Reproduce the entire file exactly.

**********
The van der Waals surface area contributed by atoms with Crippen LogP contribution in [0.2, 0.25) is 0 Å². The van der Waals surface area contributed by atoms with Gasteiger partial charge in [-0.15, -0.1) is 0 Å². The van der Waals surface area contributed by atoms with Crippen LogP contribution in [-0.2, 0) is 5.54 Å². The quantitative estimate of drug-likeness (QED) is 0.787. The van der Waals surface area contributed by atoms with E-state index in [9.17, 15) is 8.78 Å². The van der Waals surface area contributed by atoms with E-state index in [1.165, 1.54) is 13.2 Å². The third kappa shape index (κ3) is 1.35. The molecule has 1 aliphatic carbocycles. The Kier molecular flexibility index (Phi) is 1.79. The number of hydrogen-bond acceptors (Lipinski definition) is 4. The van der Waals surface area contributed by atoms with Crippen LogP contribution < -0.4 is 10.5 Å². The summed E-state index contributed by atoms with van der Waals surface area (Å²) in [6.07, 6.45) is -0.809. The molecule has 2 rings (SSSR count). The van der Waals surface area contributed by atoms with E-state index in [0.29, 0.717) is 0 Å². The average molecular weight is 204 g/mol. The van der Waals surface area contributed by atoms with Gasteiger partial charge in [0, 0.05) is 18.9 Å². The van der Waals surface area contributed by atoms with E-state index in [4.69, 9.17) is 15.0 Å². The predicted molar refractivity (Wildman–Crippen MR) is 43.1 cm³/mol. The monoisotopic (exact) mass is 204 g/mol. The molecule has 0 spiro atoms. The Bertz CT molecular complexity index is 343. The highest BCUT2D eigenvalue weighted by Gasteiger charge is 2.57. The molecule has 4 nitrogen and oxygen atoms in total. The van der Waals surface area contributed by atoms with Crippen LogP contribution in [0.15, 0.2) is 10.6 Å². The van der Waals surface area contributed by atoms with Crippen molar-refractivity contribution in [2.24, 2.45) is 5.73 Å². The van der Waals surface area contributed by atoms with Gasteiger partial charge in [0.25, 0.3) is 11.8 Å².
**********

The van der Waals surface area contributed by atoms with Crippen LogP contribution in [0.2, 0.25) is 0 Å². The van der Waals surface area contributed by atoms with Gasteiger partial charge in [-0.15, -0.1) is 0 Å². The van der Waals surface area contributed by atoms with Crippen LogP contribution in [-0.2, 0) is 5.54 Å². The quantitative estimate of drug-likeness (QED) is 0.787. The van der Waals surface area contributed by atoms with E-state index in [9.17, 15) is 8.78 Å². The van der Waals surface area contributed by atoms with E-state index in [1.165, 1.54) is 13.2 Å². The third kappa shape index (κ3) is 1.35. The molecule has 1 aliphatic carbocycles. The Kier molecular flexibility index (Phi) is 1.79. The number of hydrogen-bond acceptors (Lipinski definition) is 4. The van der Waals surface area contributed by atoms with Crippen LogP contribution < -0.4 is 10.5 Å². The summed E-state index contributed by atoms with van der Waals surface area (Å²) in [6.07, 6.45) is -0.809. The molecule has 2 rings (SSSR count). The van der Waals surface area contributed by atoms with E-state index in [0.29, 0.717) is 0 Å². The average molecular weight is 204 g/mol. The van der Waals surface area contributed by atoms with Gasteiger partial charge in [0, 0.05) is 18.9 Å². The van der Waals surface area contributed by atoms with E-state index in [4.69, 9.17) is 15.0 Å². The predicted molar refractivity (Wildman–Crippen MR) is 43.1 cm³/mol. The monoisotopic (exact) mass is 204 g/mol. The molecule has 0 spiro atoms. The Bertz CT molecular complexity index is 343. The highest BCUT2D eigenvalue weighted by Gasteiger charge is 2.57. The molecule has 4 nitrogen and oxygen atoms in total. The van der Waals surface area contributed by atoms with Crippen LogP contribution in [0.15, 0.2) is 10.6 Å². The van der Waals surface area contributed by atoms with Crippen molar-refractivity contribution in [2.24, 2.45) is 5.73 Å². The van der Waals surface area contributed by atoms with Gasteiger partial charge in [0.25, 0.3) is 11.8 Å².